Balearic finance minister Catalina Cladera says that the government is not planning on introducing any new taxes. In an interview with IB3 Radio, she sought to distance herself from a suggestion by economics professor Guillem López-Casasnovas for more tax revenue to be derived from tourism.
"We are not about to announce new taxes," especially given the introduction of the tourist tax on 1 July. Cladera added that were there to be proposals for further taxes these would be studied closely and done so in order to reach consensus with sectors which would be affected and with her party's partners in government. (Cladera is with PSOE.) She also said that any tax proposals would have to be watertight in order to avoid any potential legal challenges: the Majorca Hoteliers Federation has still not totally ruled action in respect of the tourist tax.
Cladera expressed her satisfaction with the fact that some 12,000 establishments had registered for collection of the tourist tax, going on to emphasise the importance of the tourism industry and the role it played in bringing the Balearics out of economic crisis. The government, she reiterated, is committed to "quality sustainable tourism" and referred to the current debate regarding the numbers of tourists and the potential for "saturation". "We need to talk calmly and not set off any alarms. It shouldn't be forgotten that the Balearics lives from tourism and that we should do so in a sustainable way."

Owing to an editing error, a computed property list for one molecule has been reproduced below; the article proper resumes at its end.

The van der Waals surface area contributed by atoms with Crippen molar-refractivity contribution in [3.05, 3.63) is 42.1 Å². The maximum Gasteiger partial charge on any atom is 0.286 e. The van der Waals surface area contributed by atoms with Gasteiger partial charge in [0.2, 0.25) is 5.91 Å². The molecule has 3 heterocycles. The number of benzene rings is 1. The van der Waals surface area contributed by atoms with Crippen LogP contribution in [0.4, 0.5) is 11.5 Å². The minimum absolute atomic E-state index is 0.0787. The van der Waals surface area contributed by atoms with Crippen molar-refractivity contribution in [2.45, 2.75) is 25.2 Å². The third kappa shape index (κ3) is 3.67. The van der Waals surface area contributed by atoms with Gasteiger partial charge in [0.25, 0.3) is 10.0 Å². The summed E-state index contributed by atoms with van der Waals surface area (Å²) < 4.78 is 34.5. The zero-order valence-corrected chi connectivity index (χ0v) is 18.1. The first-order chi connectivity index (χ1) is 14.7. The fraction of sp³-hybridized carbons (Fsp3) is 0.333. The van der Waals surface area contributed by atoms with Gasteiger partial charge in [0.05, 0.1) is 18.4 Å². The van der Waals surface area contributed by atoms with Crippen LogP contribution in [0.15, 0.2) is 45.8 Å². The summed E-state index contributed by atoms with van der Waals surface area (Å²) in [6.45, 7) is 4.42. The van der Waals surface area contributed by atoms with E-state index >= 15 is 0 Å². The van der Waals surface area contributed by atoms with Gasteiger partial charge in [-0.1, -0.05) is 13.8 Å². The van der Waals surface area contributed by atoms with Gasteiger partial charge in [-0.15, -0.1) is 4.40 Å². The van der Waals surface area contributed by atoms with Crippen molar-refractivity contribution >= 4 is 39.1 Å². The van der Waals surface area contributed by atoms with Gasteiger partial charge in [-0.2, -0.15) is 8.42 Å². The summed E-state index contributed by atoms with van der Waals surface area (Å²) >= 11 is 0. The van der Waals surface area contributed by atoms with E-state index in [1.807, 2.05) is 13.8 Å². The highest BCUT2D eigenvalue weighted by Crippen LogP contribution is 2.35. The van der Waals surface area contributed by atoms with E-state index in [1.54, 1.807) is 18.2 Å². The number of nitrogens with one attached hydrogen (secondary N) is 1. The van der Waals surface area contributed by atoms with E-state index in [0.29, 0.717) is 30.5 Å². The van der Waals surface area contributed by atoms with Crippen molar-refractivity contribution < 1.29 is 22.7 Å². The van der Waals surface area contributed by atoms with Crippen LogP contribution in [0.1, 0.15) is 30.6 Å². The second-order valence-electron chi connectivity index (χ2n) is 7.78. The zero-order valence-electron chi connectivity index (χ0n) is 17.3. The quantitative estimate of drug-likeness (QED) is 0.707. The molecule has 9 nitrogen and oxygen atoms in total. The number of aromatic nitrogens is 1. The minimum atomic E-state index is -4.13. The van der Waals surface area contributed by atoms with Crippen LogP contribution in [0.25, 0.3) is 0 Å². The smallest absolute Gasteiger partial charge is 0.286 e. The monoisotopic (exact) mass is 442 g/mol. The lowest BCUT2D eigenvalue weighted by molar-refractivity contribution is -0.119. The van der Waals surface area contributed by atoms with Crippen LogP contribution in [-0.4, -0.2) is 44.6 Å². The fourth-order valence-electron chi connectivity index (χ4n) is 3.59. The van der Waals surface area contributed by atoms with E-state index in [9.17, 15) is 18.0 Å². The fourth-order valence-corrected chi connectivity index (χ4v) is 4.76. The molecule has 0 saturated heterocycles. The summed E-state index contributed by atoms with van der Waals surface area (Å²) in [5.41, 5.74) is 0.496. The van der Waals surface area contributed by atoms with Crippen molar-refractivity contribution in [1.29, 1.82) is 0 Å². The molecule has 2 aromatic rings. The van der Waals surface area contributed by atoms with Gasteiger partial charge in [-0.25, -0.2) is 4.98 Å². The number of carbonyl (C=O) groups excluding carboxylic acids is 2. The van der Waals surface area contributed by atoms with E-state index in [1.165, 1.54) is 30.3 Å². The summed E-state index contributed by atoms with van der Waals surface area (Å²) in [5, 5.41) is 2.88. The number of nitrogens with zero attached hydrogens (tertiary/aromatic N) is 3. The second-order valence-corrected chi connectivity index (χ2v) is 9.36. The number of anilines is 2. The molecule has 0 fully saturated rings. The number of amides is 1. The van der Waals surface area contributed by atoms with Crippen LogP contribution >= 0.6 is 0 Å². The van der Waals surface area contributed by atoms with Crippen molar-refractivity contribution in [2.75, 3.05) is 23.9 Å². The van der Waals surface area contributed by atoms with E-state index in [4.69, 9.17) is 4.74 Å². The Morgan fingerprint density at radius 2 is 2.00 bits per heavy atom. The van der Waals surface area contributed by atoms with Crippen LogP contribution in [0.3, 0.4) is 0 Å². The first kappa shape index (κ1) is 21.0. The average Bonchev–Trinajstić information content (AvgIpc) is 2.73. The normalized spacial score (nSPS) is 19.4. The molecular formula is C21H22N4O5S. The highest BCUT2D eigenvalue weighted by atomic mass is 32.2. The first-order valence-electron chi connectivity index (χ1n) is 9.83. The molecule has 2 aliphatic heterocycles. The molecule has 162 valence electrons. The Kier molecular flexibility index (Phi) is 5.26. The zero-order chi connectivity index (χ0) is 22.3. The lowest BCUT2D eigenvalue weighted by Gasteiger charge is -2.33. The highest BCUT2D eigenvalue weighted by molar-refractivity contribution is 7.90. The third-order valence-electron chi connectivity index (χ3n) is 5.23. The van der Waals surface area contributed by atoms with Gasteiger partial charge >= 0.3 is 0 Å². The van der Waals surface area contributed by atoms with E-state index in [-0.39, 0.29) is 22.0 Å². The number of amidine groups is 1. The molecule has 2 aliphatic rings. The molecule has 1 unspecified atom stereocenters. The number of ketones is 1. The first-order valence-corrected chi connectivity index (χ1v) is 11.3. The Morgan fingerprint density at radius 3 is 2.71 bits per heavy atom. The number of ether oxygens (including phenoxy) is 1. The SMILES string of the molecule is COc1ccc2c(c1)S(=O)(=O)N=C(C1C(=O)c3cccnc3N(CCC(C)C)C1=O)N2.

Moving on to relations with Madrid, she said that regional authorities needed to know what the situation regarding expenditure and the deficit would be for 2017 so that starts can be made on preparing budgets. She accused the central government (still of course in a caretaker role) of blocking the drafting of the Balearic budget. The "philosophy" of Mariano Rajoy and the Partido Popular, she opined, was to slow down decisions made by the Balearic government and the exercise of regional powers.
In principle, though, she said that the 2017 budget will continue to focus on three key areas of education, health and social services and will also include plans for infrastructure, innovation and job creation.